Care and Feeding

How Do I Talk to My Children About My Postpartum Depression?

I’m just not the parent I would like to be.

Sad-looking mom hugging her sad-looking young son
Photo illustration by Slate. Photo by Waranya Sawasdee/iStock/Getty Images Plus.

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Dear Care and Feeding,

I have a 5-year-old kid and an 8-month-old baby. The birth didn’t go so well for me; the baby is fine, but I am left with a number of ongoing issues, including some chronic pain. I am having treatment for these issues and anticipate some of it will ease, but also that some will continue.

Because I am in physical pain and discomfort often and am also pretty depressed, I am not the parent I would like to be. My son does see me cry on occasion, and I sometimes have to withdraw to prevent myself from getting overwhelmed. We have made it clear to him that mama is in pain (“giant booboo”), and that is why she is sad sometimes and can’t always play, and that it has nothing to do with him. He knows it has to do with having a baby, and we have told him that having a baby is hard and can hurt for a while after.

His father is very involved, and he is in an excellent pre-K program. We try to keep his schedule as normal as possible. Do you think I should not relate my ongoing situation to birth? I don’t want him to resent the new baby or me, but I feel like if I give no explanation, he may blame himself somehow. The baby obviously knows nothing about this right now, but I don’t want her to grow up feeling bad either.

—Not the Mama I Should Be

Dear NtMISB,

First of all, I am so sorry that you are having this sort of postpartum experience. Knowing that it is quite common isn’t likely to bring you much peace, but I hope you are at least able to understand that there is no reason for you to feel guilt or disappointment in yourself due to the circumstances of your delivery.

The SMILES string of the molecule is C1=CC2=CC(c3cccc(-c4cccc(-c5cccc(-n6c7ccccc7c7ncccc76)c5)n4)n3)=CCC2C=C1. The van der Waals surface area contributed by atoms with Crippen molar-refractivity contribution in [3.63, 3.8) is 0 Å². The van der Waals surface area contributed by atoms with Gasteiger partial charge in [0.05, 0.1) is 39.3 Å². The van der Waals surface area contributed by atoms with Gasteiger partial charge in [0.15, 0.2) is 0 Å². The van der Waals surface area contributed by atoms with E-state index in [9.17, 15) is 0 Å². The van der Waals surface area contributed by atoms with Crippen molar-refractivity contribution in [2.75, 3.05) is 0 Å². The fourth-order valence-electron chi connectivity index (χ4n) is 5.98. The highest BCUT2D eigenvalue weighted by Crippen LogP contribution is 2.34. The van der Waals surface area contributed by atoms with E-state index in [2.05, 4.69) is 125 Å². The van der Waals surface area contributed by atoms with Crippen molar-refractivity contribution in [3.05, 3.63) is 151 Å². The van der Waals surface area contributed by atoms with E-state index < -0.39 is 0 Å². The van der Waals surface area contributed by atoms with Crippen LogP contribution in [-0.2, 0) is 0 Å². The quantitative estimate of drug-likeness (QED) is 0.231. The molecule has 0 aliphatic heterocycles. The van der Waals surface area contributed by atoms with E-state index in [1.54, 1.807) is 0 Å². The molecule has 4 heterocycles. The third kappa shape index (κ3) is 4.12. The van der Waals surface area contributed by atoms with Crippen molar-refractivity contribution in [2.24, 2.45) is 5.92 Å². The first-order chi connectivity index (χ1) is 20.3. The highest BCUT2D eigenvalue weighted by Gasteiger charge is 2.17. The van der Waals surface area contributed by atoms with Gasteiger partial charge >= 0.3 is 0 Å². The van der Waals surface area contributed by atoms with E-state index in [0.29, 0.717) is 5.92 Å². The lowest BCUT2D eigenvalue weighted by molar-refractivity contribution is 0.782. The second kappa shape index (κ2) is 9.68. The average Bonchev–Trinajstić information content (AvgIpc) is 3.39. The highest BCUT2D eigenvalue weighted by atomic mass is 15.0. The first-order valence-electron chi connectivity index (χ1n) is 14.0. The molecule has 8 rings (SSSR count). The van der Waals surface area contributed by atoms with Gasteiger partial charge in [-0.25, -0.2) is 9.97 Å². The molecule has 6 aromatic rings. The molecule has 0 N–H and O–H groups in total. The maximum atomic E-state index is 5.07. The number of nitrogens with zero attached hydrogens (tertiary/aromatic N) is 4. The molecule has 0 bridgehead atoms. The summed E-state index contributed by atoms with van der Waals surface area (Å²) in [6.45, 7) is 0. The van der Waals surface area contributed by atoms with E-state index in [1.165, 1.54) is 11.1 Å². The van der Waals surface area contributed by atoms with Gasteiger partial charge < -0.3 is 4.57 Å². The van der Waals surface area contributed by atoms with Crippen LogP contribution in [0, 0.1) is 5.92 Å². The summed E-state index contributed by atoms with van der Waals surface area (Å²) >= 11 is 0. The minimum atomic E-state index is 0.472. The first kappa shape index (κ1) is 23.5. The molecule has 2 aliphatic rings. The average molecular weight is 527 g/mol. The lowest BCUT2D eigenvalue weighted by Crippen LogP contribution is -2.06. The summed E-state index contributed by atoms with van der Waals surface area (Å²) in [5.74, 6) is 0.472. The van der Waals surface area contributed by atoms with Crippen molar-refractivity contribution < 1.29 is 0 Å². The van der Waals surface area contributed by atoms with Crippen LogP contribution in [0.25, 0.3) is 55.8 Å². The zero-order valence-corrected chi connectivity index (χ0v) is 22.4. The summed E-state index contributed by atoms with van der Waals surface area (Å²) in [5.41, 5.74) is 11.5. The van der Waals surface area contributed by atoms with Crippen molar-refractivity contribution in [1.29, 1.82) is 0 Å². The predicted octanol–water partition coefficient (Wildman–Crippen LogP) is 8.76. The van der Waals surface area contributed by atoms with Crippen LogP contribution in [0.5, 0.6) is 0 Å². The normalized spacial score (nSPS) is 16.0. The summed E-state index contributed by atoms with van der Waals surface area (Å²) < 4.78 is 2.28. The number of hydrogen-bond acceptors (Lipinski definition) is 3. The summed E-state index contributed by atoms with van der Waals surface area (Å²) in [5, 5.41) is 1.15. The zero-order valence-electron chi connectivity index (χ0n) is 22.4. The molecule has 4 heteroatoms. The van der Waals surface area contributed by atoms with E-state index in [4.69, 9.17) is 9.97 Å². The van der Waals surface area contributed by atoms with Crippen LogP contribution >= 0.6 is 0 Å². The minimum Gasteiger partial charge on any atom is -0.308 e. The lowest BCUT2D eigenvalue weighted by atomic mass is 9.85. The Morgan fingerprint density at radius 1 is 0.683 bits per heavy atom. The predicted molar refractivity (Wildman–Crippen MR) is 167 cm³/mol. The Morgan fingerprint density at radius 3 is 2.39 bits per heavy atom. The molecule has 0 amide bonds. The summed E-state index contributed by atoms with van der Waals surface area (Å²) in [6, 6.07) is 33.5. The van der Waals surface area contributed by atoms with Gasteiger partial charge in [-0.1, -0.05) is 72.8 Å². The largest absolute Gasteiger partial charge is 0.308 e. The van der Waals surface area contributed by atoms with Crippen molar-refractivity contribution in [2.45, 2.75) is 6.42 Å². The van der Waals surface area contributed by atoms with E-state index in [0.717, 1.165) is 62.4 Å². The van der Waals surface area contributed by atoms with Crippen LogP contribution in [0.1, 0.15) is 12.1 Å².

I think it is important that partners, children, and other family members understand the toll that giving birth can take on someone they love. While it is totally appropriate to filter how and what we communicate to our children about our greatest challenges, you should not feel as though you have to hide that this birth was difficult to prevent your little ones from feeling resentment or guilt. Like you, they did nothing to cause what happened, and like you, they will have to grapple with what comes of it.

You can and must do your best to help both kids make sense of it in age-appropriate ways, but I personally don’t think you should overly concern yourself with the idea of them feeling like your daughter is to blame. The key words are age-appropriate. Your son is old enough to learn that pregnancy and delivery can be hard on a mommy’s body and that, unfortunately, that was the case in the delivery of your second child. However, that doesn’t mean that you’re any less excited about welcoming her into your family, nor do you regret having her in the first place. Emphasize how happy you are about the arrival of your daughter and, again, that what happened in the delivery was not anyone’s fault, and that you will hopefully continue to improve and feel more like your old self in time.

As for you and your healing, I strongly recommend that you seek professional help for your recovery process if you haven’t already. A dramatic pregnancy can have long-term effects on a mother, as you know, and there are two very young children who need you to feel OK. Furthermore, you need yourself, and you need to get to a point where you can be at peace with the trauma of this birth so that you may move on with your life. Sending you lots of love.